Guyana is South
America's only English speaking country.
This allows tourists from many countries to have an
exciting South American adventure without the
inconvenience of having to learn another language.
Overview | Places
of Interest | Hotels and Tour
English & Creolese
Christianity, Hinduism and Islam
Guyana Dollar, but US Dollar is widely
accepted. Foreign currency can be changed at
banks, cambios and hotel.
Guyana Standard Time. 4 hours behind GMT and
1 hour ahead of EST.
110 and 220 Volts
visitors require passports. Visa are necessary with the
exception of the following: Commonwealth countries, USA,
Belgium, Denmark, France, Germany, Greece, Ireland,
Italy, Luxembourg, the Netherlands, Portugal, Spain,
Norway, Finland, Sweden, Japan, Korea.
Visitors are advised to check with the nearest embassy,
consulate or travel agent.
||There is an additional departure
tax when leaving Guyana of G$1,500.00 (approx.
||Police: 911 , Fire: 912 ,
Ambulance Service: 913
||Canada - 161, USA - 165, U.K. -
||Georgetown, Linden, New
Amsterdam, Corriverton, Rose Hall, Anna Regina
Guyana extends over
an area of 83,000 square miles (214,969 sq. km) on the
northeast shoulder of the South American continent. The
Atlantic Ocean stretches for 270 miles along the coast of
Guyana, but the country's major thrust is southward and
inland, for a distance of 450 miles. Guyana borders on
Venezuela in the west, Brazil in the south, and Suriname
in the east.
There are three distinct
geographical areas - the coastal belt, the forested and
mountainous area, and the savannah zone.
The narrow coastal belt, a thin
strip only 10 to 40 miles in width (just 4 percent of the
total land area), is intensively cultivated and is home
to 90 percent of the population. The area actually lies
several feet below sea level at high tide, having
been reclaimed in order to take advantage of the
enormously rich alluvial soil deposited by ocean currents
from the Amazon. This coastal belt is protected from the
sea by an elaborate system of dams, walls, and groynes--a
system that is reminiscent of the Netherlands itself,
from which Guyana's first European settlers originated.
coastal zone, the land rises to a plateau of dense
equatorial forest and swamp. Minerals are found in the
area - the most valuable being bauxite, diamonds, gold
and manganese. Further inland, the forest plateau rises
to the savannah country of the southwest, called the
Rupununi. The sparse population of this area is
Guyana is graced by many mighty
rivers, the three most important being the Demerara (on
which is found Georgetown), the Berbice (in the South),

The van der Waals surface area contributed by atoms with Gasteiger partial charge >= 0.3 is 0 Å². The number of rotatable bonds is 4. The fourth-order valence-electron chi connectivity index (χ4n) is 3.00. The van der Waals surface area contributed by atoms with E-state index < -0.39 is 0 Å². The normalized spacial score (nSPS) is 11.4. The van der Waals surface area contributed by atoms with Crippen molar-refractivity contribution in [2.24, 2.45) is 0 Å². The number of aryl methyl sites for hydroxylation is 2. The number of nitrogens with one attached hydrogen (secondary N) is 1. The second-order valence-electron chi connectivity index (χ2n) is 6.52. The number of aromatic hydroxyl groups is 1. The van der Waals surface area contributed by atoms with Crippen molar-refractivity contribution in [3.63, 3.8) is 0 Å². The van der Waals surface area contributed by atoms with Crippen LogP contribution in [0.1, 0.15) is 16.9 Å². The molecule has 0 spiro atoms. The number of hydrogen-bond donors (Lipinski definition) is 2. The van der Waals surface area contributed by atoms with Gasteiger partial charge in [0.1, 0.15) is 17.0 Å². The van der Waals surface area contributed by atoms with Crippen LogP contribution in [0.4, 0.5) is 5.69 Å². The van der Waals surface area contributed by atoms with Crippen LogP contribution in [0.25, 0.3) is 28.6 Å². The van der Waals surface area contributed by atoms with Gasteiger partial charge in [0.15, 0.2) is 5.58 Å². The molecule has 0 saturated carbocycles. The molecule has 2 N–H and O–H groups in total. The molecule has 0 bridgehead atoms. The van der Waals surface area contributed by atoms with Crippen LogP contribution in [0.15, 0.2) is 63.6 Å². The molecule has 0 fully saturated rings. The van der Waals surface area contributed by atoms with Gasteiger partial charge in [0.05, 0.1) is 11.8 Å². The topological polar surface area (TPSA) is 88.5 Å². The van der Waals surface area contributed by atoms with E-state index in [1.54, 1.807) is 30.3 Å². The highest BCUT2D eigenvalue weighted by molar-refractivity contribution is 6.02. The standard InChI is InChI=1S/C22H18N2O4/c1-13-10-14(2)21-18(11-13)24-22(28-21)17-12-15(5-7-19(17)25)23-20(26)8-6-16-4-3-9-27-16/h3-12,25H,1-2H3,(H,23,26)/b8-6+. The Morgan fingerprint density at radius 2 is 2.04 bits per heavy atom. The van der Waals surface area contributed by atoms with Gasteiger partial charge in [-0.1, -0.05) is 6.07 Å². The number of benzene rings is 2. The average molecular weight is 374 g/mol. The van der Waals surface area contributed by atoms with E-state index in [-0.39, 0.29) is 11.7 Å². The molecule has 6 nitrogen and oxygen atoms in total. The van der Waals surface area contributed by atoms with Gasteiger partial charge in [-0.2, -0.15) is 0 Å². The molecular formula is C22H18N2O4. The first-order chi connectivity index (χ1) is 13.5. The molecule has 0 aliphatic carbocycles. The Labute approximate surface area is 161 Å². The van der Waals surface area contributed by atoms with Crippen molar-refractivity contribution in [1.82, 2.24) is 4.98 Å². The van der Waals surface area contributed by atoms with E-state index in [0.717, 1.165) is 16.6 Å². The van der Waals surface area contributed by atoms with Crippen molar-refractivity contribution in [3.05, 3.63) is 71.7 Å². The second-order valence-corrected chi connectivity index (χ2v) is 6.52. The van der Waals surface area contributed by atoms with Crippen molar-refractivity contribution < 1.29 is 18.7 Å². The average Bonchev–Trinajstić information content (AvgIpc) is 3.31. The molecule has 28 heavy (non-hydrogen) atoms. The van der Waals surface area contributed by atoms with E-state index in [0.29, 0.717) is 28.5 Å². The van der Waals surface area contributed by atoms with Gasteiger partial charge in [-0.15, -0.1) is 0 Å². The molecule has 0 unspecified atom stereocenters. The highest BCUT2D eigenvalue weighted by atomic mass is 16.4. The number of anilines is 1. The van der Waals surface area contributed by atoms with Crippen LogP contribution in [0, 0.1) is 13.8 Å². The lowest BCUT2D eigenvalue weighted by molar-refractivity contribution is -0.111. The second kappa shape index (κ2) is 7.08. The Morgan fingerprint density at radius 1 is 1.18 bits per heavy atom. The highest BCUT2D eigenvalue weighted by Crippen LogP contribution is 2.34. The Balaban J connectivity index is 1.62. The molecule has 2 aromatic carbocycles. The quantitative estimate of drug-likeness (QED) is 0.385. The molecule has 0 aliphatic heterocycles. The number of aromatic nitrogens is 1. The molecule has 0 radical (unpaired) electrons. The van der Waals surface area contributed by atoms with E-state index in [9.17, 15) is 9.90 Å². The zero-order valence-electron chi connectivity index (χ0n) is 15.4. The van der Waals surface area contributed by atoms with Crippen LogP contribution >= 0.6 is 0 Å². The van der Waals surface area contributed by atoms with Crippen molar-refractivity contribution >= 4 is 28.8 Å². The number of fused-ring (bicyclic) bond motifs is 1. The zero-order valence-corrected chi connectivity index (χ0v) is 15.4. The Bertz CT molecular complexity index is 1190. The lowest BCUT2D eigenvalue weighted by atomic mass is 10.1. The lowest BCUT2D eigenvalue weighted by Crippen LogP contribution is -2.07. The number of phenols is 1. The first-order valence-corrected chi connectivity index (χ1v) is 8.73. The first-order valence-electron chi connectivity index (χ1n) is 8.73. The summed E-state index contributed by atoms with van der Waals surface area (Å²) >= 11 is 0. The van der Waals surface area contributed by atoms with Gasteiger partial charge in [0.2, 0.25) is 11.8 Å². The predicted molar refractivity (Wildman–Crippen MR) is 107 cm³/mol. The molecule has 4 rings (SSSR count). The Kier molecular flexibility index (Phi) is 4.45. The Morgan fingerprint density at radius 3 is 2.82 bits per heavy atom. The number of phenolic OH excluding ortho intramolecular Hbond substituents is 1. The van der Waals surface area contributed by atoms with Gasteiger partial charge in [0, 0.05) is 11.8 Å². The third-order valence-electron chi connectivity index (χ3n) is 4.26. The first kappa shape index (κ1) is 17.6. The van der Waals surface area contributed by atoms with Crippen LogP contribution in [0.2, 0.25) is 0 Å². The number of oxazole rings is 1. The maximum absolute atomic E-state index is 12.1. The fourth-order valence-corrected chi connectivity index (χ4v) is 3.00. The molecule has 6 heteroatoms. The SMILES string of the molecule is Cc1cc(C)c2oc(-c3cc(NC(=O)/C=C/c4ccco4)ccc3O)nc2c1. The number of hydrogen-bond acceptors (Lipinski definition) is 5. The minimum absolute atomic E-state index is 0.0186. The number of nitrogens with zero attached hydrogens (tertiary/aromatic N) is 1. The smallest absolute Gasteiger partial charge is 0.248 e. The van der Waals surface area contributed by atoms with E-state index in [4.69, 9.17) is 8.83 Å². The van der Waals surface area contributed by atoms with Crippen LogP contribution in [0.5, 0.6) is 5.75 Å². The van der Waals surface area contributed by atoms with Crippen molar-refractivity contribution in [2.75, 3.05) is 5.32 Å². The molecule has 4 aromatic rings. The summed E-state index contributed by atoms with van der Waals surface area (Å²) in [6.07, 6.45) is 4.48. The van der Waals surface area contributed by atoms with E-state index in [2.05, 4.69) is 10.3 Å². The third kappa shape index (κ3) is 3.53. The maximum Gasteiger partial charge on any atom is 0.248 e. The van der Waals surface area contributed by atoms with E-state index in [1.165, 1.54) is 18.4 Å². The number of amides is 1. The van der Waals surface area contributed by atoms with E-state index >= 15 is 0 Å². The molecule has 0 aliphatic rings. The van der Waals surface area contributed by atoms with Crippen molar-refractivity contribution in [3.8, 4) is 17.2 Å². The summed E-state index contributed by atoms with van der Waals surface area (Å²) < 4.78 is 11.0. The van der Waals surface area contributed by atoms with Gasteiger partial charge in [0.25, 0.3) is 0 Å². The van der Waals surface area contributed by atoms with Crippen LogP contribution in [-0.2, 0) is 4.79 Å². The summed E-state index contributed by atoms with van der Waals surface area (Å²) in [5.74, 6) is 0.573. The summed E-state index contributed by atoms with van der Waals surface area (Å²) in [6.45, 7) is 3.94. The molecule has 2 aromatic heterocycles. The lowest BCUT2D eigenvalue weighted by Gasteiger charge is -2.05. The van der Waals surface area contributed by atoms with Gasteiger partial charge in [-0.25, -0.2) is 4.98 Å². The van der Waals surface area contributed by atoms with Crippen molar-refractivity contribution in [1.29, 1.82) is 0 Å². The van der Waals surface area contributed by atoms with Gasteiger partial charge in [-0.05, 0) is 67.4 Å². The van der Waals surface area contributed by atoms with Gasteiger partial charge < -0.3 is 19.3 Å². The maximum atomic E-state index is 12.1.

and the Essequibo, which with its many tributaries drains
the greater part of the country.
Directory and Tour Operators:
74-75 Main Street
293 Quamina Street
176 Middle Street
Meridien Pegasus Hotel
Nature and Adventure Travel Specialists
61 Hadfield & Cross Streets
climate in Guyana is hot but pleasant for most of the year, particularly
in the coastal belt, which is cooled by the sea breeze. The average
temperature ranges between 75°F and 87°F. The rainy season occurs in
May and June, and then again in December and January, with an average
annual rainfall of 91 inches.
derives its name from an Amerindian word meaning "land of many
waters." The area of the Guianas, bounded by the rivers of the
Orinoco in the north and west, the Rio Negro in the west, the Amazon
in the South, and of course the Atlantic Ocean in the East, is believed
to have been settled before 900 AD by Warrau Indians, and later by
the Arawak and Carib tribes. However, there is little archaeological
evidence from these times of substantial settlements.
In 1595, prompted by the great riches
brought back from South America by the Spanish, Sir Walter Raleigh
embarked from London on an expedition in search of the fabled city
of El Dorado. Raleigh's expedition penetrated hundreds of miles up
the Orinoco River into the Guiana Highlands of present-day Venezuela,
where he found some mineral specimens that contained gold. Upon his
return, Raleigh published The Discoveries of the Large Rich and
Bewtiful Empyre of Guiana, with a relation of the Great and Golden
City of Manoa (which the Spaniards call El Dorado, a book that
if not exactly truthful was certainly quite popular. The region quickly
attracted the interest of the French, the English, and the Dutch,
all of whom soon laid claim to the entire region. It was settled
in separate areas by the three nations, and what is now Guyana occupies
the area of the former Dutch colonies.
onwards, British influence became increasingly evident, but it was
not until 1814 that the colonies of Essequibo, Demerara and Berbice
were finally ceded to Britain, while the Courts of Policy and Combined
Courts, the legislative and executive bodies created by the Dutch,
remained in operation under British rule for another century. In
1831 the three colonies merged to become British Guiana.
attained its independence on May 26, 1966 and became a Republican
State on February 23, 1970.
original inhabitants of the territory were Amerindians. However,
to meet the labor needs of the plantation economy, slaves
were brought in large numbers during the 18th and early
19th centuries from West Africa to work on the cotton and
sugar plantations. When slavery was abolished in 1834 the
former slaves refused to work for their former masters,
even for wages. They left the plantations and established
their own village communities. Immigrants were therefore
brought in to work, first from Europe (Germany, Malta and
Portugal), then China, and eventually in large numbers
from India. Today the country's population reflects its
immigrant history with Africans, East Indians, Chinese,
Portuguese, Europeans, and Amerindians living side by
Overview | Places
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